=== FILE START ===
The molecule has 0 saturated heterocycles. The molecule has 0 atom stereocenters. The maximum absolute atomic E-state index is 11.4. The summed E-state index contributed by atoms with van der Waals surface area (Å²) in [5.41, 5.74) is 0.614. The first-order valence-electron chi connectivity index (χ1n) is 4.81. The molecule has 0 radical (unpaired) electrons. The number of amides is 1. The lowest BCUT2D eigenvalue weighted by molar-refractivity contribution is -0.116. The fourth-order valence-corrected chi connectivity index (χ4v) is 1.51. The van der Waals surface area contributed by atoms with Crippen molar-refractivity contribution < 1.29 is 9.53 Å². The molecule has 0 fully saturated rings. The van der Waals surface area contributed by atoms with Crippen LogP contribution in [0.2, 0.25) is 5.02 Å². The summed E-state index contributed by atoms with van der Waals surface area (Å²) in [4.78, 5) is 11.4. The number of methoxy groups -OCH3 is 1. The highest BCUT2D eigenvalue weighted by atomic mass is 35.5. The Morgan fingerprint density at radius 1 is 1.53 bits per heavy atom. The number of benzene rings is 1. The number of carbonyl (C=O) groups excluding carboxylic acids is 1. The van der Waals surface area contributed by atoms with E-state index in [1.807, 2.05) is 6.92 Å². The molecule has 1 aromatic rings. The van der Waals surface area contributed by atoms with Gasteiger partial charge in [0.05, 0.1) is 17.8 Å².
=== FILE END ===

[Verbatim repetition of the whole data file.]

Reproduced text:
The molecule has 0 saturated heterocycles. The molecule has 0 atom stereocenters. The maximum absolute atomic E-state index is 11.4. The summed E-state index contributed by atoms with van der Waals surface area (Å²) in [5.41, 5.74) is 0.614. The first-order valence-electron chi connectivity index (χ1n) is 4.81. The molecule has 0 radical (unpaired) electrons. The number of amides is 1. The lowest BCUT2D eigenvalue weighted by molar-refractivity contribution is -0.116. The fourth-order valence-corrected chi connectivity index (χ4v) is 1.51. The van der Waals surface area contributed by atoms with Crippen molar-refractivity contribution < 1.29 is 9.53 Å². The molecule has 0 fully saturated rings. The van der Waals surface area contributed by atoms with Crippen LogP contribution in [0.2, 0.25) is 5.02 Å². The summed E-state index contributed by atoms with van der Waals surface area (Å²) in [4.78, 5) is 11.4. The number of methoxy groups -OCH3 is 1. The highest BCUT2D eigenvalue weighted by atomic mass is 35.5. The Morgan fingerprint density at radius 1 is 1.53 bits per heavy atom. The number of benzene rings is 1. The number of carbonyl (C=O) groups excluding carboxylic acids is 1. The van der Waals surface area contributed by atoms with E-state index in [1.807, 2.05) is 6.92 Å². The molecule has 1 aromatic rings. The van der Waals surface area contributed by atoms with Gasteiger partial charge in [0.05, 0.1) is 17.8 Å².